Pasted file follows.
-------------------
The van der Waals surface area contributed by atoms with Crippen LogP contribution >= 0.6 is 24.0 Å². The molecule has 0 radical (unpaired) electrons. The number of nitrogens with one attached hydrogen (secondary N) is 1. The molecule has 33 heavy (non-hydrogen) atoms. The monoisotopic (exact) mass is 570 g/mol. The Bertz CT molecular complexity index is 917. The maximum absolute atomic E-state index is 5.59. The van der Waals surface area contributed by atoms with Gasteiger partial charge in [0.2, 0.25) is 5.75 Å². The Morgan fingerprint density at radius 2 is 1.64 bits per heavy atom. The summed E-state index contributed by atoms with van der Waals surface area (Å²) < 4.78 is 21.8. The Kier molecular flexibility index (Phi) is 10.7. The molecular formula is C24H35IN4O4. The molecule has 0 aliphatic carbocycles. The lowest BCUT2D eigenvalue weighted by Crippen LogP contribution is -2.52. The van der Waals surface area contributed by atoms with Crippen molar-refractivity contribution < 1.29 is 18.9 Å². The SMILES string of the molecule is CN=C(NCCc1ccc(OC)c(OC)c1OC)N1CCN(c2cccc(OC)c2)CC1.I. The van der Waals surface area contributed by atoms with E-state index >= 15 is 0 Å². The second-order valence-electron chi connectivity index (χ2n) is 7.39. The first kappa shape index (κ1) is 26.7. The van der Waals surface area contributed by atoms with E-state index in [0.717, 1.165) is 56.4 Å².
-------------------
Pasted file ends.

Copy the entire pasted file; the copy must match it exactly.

The van der Waals surface area contributed by atoms with Crippen LogP contribution >= 0.6 is 24.0 Å². The molecule has 0 radical (unpaired) electrons. The number of nitrogens with one attached hydrogen (secondary N) is 1. The molecule has 33 heavy (non-hydrogen) atoms. The monoisotopic (exact) mass is 570 g/mol. The Bertz CT molecular complexity index is 917. The maximum absolute atomic E-state index is 5.59. The van der Waals surface area contributed by atoms with Gasteiger partial charge in [0.2, 0.25) is 5.75 Å². The Morgan fingerprint density at radius 2 is 1.64 bits per heavy atom. The summed E-state index contributed by atoms with van der Waals surface area (Å²) < 4.78 is 21.8. The Kier molecular flexibility index (Phi) is 10.7. The molecular formula is C24H35IN4O4. The molecule has 0 aliphatic carbocycles. The lowest BCUT2D eigenvalue weighted by Crippen LogP contribution is -2.52. The van der Waals surface area contributed by atoms with Crippen molar-refractivity contribution < 1.29 is 18.9 Å². The SMILES string of the molecule is CN=C(NCCc1ccc(OC)c(OC)c1OC)N1CCN(c2cccc(OC)c2)CC1.I. The van der Waals surface area contributed by atoms with E-state index >= 15 is 0 Å². The second-order valence-electron chi connectivity index (χ2n) is 7.39. The first kappa shape index (κ1) is 26.7. The van der Waals surface area contributed by atoms with E-state index in [0.717, 1.165) is 56.4 Å².